LAST TIME YOU LEARNED how grinchy we’ve become in celebrating Christmas (see Part 1 below), but here’s what was GOOD about Christmas Past.
• My first Notable Christmas featured chicken pox. I remember sitting on my mother’s lap, totally miserable. At least she didn’t consign me to bed, away from the festivities.
- I was an insatiable reader as a child, earning my first pair of glasses when only seven or eight. I think my best Christmas in those days netted 20-some books–enough to keep me going a month or so.
• My mother loved tinkering with tree lights, especially the series type where one blown bulb darkened the entire string. Which bulb was responsible? “Modern” lights took all the fun out of bad-bulb spotting.
- On one very special Christmas, a young man pulled into our driveway, drew a small box from his pocket, and put a ring on my finger. What a gift THAT was!
• During the ’60s when Jim was a pastor, we held an open house for the entire church each Christmas. Big-time baking and decorating. I remember a friend stopping by earlier in the day and eying the chaos. “You’re…having an open house…tonight??? We did, and the place looked beautiful.
In the early ’70s, Jim resigned his pastorate to go into college teaching. We vacated the parsonage and built a house with our own hands. That first Christmas was a sorry business—neither here nor there, our only tree a sad-looking, potted Norfolk Island pine. We had hope in our eyes, however, for Christmases yet to come.
• When I eventually announced my decree of NO GIFTS, NO DECORATING, our daughter Rachel drew us—along with assorted friends and relatives—into their family’s celebration and feast.
Christmas has now become a joy, the only burden being our yearly Christmas letter. Relationships, though, are our most treasured possession, and we willingly devote time to sustaining friendships that span the world. Jesus Christ came to live among us, drawing us into tight fellowship with him and with the people in our lives.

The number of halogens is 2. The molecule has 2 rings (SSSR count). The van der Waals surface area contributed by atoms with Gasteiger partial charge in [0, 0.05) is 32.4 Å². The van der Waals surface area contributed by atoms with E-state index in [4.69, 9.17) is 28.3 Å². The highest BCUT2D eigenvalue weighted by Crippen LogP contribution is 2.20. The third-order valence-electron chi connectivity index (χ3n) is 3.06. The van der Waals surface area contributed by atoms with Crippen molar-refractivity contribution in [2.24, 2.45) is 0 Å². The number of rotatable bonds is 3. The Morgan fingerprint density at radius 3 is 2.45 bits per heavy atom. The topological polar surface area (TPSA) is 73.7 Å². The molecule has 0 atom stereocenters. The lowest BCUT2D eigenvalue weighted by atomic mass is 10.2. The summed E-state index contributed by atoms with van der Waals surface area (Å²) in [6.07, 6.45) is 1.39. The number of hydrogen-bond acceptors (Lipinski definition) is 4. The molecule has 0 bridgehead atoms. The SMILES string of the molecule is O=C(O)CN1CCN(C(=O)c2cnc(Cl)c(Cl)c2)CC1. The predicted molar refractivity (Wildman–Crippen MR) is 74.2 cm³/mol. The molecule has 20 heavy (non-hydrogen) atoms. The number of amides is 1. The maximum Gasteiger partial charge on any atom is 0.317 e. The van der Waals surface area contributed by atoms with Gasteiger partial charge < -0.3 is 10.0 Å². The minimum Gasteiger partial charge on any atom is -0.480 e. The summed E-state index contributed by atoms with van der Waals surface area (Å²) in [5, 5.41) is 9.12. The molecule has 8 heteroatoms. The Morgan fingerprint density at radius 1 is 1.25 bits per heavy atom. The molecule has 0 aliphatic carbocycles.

May your Christmas be intentionally joy-filled with the light and love of our Savior. Come, Lord Jesus! Be our guest.
May you and Jim have a relaxed, fun-filled, and larger family-time Christmas! I remember what a joy it was for me to have you here last New Year’s! Great way for me to start 2013! My love to you both, Lowell
Ellie – Merry Christmas! Mine is merrier now that I don’t feel obligated to “do it right.” (“Doing” versus “Being” – maybe that’s a problem only in a time-and-energy-limited world.)
I love this ~ “Jesus Christ came to live among us, drawing us into tight fellowship with him and with the people in our lives.” Yes. He did! And I’m savoring THAT!
I remember a Christmas past that sounds like it was a sad time but impressed me with compassion for others forever. It was 1960, my first Christmas after my Dad left us for good. I was 9 and my mother was in the hospital. I was standing in the front window of our dark and dreary coal-heated apartment, a sidewalk away from the street. I remember feeling empty, devoid of emotion. My mother was in the hospital and I was left in the care of my brothers. Being a displaced military family we had no relatives near us and no family friends. I don’t know where my brothers were this night but I was alone and it was Christmas Eve. A car pulled up and a little lady in a uniform got out and came to the door. After making certain she was at the right door she went out to the car and brought in a Christmas tree and 2 large black bags full of Christmas presents and decorations for the tree. She and I decorated the tree together and then she left. I have never passed by a Salvation Army bell ringer since that day without giving a thank you token or two.
Not sure why I had to share this here but you brought the memory to mind 🙂